Coronavirus and people with learning disabilities study
Universities across the UK have published the first part of a major study on the impact of the COVID-19 pandemic on people with learning disabilities.
The Coronavirus and People with Learning Disabilities Study found that:
- More than 50% of people in the study with learning disabilities had health conditions that were of concern if they had COVID-19. The most common health conditions were asthma and epilepsy
- 72% of people with learning disabilities reported that they were staying in touch with important people in their lives as much as they wanted.
- Over 65% of people with learning disabilities had felt angry or frustrated, sad or down, and worried or anxious at least some of the time in the four weeks before they took part in the study.
- 50% of people with learning disabilities were at least a little worried to leave the house.
- More people with learning disabilities were concerned about their family and friends catching COVID-19 than were worried about catching it themselves.
Responding to the report, ELCAP Chief Executive Paul White said:
“While we have all been affected by the COVID-19 pandemic, we need to pay particular attention to the experience of individuals with learning disabilities. We welcomed the study and are considering its findings with interest.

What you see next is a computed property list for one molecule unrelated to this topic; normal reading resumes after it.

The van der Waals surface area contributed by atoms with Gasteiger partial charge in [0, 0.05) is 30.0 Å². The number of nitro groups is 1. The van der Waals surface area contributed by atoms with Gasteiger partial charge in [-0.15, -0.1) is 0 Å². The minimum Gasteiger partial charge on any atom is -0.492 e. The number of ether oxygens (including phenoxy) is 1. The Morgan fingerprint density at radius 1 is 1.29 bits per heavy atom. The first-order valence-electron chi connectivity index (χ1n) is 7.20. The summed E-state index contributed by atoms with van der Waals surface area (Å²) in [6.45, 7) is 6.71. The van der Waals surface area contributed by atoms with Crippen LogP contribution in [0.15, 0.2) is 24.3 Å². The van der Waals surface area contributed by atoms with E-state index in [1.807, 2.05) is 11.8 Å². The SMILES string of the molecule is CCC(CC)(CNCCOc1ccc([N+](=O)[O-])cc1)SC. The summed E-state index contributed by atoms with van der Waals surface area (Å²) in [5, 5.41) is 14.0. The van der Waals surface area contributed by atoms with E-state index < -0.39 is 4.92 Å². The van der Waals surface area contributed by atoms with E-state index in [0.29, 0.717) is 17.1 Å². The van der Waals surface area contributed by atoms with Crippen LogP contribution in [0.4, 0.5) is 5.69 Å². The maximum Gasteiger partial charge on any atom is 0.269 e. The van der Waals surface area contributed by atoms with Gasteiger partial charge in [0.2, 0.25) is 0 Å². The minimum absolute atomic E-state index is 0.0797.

Some of the individuals we support have found it difficult to understand what COVID-19 means for them and their loved ones. Others have found lockdown restrictions a challenge and are missing activities they enjoyed previously. But many have adapted really well to the ‘new normal’ and are pursuing new hobbies and interests.
From an ELCAP perspective, we will continue to tailor our support to the ambitions and needs of the individuals we work with. Everyone is different, so it’s important to remind ourselves that people will respond to the pandemic in their own way.”
The research focused on three key questions:
- What are the wellbeing, health and social effects of the COVID-19 pandemic, including social restrictions and changes to how people are supported, on the lives of adults with learning disabilities across the UK over time?
- What actionable factors are associated with better outcomes for different groups of people with learning disabilities?
- What urgent issues concerning people with learning disabilities are emerging over time?